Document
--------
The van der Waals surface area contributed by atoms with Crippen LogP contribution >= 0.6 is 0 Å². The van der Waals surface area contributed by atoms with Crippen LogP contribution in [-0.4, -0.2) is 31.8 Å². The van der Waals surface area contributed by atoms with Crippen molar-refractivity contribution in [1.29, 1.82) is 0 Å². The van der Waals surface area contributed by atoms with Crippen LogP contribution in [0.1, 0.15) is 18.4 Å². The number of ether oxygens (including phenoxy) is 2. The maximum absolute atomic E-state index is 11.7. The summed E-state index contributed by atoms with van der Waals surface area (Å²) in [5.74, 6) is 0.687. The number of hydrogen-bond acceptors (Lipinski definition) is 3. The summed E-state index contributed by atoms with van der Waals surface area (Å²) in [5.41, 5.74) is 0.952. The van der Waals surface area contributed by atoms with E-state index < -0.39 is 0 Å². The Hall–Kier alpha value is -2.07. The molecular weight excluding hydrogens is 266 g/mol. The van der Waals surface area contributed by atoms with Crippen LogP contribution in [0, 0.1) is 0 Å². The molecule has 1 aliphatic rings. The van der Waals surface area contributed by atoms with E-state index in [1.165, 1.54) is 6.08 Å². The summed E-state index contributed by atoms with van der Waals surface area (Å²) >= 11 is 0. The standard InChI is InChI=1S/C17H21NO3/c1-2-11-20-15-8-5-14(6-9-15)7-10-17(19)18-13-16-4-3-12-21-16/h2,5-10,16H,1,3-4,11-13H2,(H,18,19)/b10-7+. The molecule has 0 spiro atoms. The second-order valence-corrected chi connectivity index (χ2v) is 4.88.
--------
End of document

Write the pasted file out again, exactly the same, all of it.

The van der Waals surface area contributed by atoms with Crippen LogP contribution >= 0.6 is 0 Å². The van der Waals surface area contributed by atoms with Crippen LogP contribution in [-0.4, -0.2) is 31.8 Å². The van der Waals surface area contributed by atoms with Crippen molar-refractivity contribution in [1.29, 1.82) is 0 Å². The van der Waals surface area contributed by atoms with Crippen LogP contribution in [0.1, 0.15) is 18.4 Å². The number of ether oxygens (including phenoxy) is 2. The maximum absolute atomic E-state index is 11.7. The summed E-state index contributed by atoms with van der Waals surface area (Å²) in [5.74, 6) is 0.687. The number of hydrogen-bond acceptors (Lipinski definition) is 3. The summed E-state index contributed by atoms with van der Waals surface area (Å²) in [5.41, 5.74) is 0.952. The van der Waals surface area contributed by atoms with E-state index < -0.39 is 0 Å². The Hall–Kier alpha value is -2.07. The molecular weight excluding hydrogens is 266 g/mol. The van der Waals surface area contributed by atoms with Crippen LogP contribution in [0, 0.1) is 0 Å². The molecule has 1 aliphatic rings. The van der Waals surface area contributed by atoms with E-state index in [1.165, 1.54) is 6.08 Å². The summed E-state index contributed by atoms with van der Waals surface area (Å²) >= 11 is 0. The standard InChI is InChI=1S/C17H21NO3/c1-2-11-20-15-8-5-14(6-9-15)7-10-17(19)18-13-16-4-3-12-21-16/h2,5-10,16H,1,3-4,11-13H2,(H,18,19)/b10-7+. The molecule has 0 spiro atoms. The second-order valence-corrected chi connectivity index (χ2v) is 4.88.